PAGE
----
The Care and Keeping of Fort Worth

    Because I've been walking so much more, I've gotten to know more about the neighborhoods I frequent. I've seen cool old houses I've never noticed before, kids getting out of school, and I've even stopped by a few local businesses I've wanted to check out because, hey! I'm in the neighborhood.

    Look at this cute new coffee/pizza food truck and eating area off of Main Street catty-corner to the T&P Station parking lot.  Their iced coffee was the perfect treat on a warm afternoon.


    Yet, I've also seen how INCREDIBLY trashed some parts of our city are, where it feels like no one cares. 

    I've always considered one of the social benefits of public transportation is sharing space with your neighbors. Cars and other single-occupancy vehicles are so isolating from the rest of the world.

    I wonder if we would take more responsibility for our neighborhoods and city if we were to walk more. Would we take better care of those in-between places where no one is really responsible for maintenance and care? How might that affect the quality of life of our neighbors? Something to think about.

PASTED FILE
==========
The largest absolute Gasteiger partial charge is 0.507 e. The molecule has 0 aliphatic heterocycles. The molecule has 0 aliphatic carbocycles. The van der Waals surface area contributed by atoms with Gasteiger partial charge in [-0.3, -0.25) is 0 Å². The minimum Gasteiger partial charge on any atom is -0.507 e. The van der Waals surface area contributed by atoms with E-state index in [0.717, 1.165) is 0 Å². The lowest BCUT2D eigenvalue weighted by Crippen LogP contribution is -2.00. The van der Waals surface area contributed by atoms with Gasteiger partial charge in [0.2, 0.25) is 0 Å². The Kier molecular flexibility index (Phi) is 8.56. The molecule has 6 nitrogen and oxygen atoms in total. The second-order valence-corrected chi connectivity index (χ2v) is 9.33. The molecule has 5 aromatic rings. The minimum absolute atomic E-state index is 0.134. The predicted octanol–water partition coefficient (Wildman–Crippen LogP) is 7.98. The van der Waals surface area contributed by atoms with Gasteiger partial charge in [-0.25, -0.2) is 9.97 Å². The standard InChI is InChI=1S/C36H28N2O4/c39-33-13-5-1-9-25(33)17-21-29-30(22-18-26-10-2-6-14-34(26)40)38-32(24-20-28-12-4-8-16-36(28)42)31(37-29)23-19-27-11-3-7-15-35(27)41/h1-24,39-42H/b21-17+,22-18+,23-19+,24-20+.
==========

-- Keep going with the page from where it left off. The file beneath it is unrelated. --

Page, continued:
:(


    Your Fort Worth, My Fort Worth

    Someone asked me recently if I felt safe while riding on the bus, which I can answer with an astounding YES.

    However, where I have not felt as safe is when I'm walking home, especially in areas that are missing sidewalks, and especially-especially in the dark. It made me think of a few articles I have read recently about how to design a city and make public transportation safer for women.

    However, my neighborhood is relatively safe and walkable. It is made up of a mix of students and the upper-middle class and is predominantly white. In comparison to other areas in our city, its infrastructure is fairly well maintained.

    According to the November 2018 City of Fort Worth Task Force on Race and Culture Final Recommendations, Super-Majority Minority Areas (S-MMAs) of Fort Worth have a disproportionate share of poor-condition streets, and poor-condition (or missing) sidewalks and street lights.

    "This disparity is caused primarily by the convergence of older infrastructure, prior construction standards and may also be related to project selection criteria."